Business fears over long campaign
BUSINESS leaders have warned that a dragged-out eight-month election campaign could hurt the economy, with big-ticket spending decisions by companies to be put on hold given the political uncertainty in Canberra.
Indeed, the appointment of the next Reserve Bank governor or reappointment of current head Glenn Stevens is set to become a political football with his current term set to expire just three days after the September 14 election.
Business leaders were anxious about the impact of an extended election campaign on consumer confidence, with shoppers traditionally freezing spending decisions leading up to election day. But the one consolation expressed by many chief executives, such as Myer boss Bernie Brookes, was that an election would hopefully deliver a clear mandate to one of the major parties and put an end to the instability of the government's precarious relationship with the minor parties and independents that keep it in power.
"We welcome the announcement of an early election to deliver leadership certainty and stability," Mr Brookes told BusinessDay. "Business and consumers want and need certainty in this current climate of global and domestic economic and political uncertainty."
Mr Brookes also made an early play for a future government to review industrial relations policy and tackle the issue of the $1000 GST-free loophole exploited by overseas online retailers.
"We want to see the next elected government deliver reforms that drive productivity improvements, fair treatment of domestic retailers now operating in a global marketplace, and harmonisation of legislation where retailers are hampered by differing state-based regulation."
The focus for many remains the effect on purchasing and investment decisions.
"However, in the short term, Australia now faces an eight-month election campaign which will mean that some significant investment decisions by business may be put on hold," Australian Industry Group chief executive Innes Willox said.
Wesfarmers boss Richard Goyder said campaigns traditionally put a lid on consumer expenditure.
"There is typically a bit of a lull in what consumers do in the lead-up to an election, which is usually in the four to six weeks before an election. I hope not - time will tell - in some ways it seems to me there has been an election campaign going on for the last two years in this country.
"It's going to be a long campaign," Mr Goyder said of the prospect of an eight-month political battle.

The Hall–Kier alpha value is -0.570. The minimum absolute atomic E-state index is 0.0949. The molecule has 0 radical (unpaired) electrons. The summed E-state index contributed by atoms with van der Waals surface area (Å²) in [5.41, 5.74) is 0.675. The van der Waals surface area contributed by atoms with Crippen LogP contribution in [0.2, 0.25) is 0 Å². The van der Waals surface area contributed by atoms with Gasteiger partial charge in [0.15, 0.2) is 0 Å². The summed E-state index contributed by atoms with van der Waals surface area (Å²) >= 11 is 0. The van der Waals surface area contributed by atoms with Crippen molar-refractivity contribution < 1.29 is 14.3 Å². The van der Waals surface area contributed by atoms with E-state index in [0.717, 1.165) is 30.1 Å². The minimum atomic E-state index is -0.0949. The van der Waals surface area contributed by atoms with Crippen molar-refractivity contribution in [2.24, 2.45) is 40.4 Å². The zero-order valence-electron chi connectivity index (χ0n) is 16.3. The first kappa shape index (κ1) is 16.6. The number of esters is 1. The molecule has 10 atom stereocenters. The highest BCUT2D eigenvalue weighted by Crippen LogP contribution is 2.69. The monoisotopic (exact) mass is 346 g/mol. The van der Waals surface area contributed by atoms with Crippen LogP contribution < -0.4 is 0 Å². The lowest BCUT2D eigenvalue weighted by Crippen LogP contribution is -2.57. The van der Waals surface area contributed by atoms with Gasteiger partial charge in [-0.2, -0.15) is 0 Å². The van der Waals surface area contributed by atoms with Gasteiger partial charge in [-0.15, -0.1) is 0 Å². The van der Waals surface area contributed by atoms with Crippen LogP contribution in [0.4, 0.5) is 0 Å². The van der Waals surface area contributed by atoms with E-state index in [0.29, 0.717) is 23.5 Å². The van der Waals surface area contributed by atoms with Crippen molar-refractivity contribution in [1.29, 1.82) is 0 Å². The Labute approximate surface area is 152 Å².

Harold Mitchell, executive chairman of Aegis Media Pacific, labelled the election decision "mind-boggling".
"Of course, we will see eight months of government media spending now, which will increase as we approach the poll date, but history shows us that various parts of the economy slow as people wait to see what happens.
"People wait to buy a car or renovate the house. We will have to wait and see if that happens on this occasion, with such a long campaign time. One must ask whether this is the best thing for the economy, given that it has been slow in parts."
GPT chief executive Michael Cameron urged both sides of politics to resist resorting to the "negative politics that has been so prevalent in recent political discourse".
"That negativity impacts business and consumer confidence and has flow-on effects across the economy," Mr Cameron said.
Australian National Retailers Association boss Margy Osmond said election campaigns typically slowed consumer spending, but there were some exceptions.
Turning to the policy battle lines, Bank of America Merrill Lynch chief economist Saul Eslake said the government would refer to its record of steering through the financial crisis without a recession - "which is a significant achievement, even though it's receding into history.
"For the Coalition's part, I expect they will promise 'any surplus you can build, I can build quicker', and they'll reiterate their commitments to abolish the carbon tax and mining tax."
HSBC Australia chief economist Paul Bloxham said the election could influence the reappointment, or appointment, of the governor of the Reserve Bank. Mr Stevens' term expires on September 17.
"Since it's so close to the election the current government is likely to be making that appointment," Mr Bloxham said.
Treasurer Wayne Swan on Wednesday night declined to be drawn into the issue. "I've got the highest regard for the governor of the Reserve Bank. He is held in high regard not just here in Australia but around the world. I will talk to him about his future and what he desires to do," he told ABC television.
"When it comes to such an important appointment, of course I'll take other matters into account. But I don't want to start speculation about the future of the governor of the Reserve Bank, that's got a long time to come."
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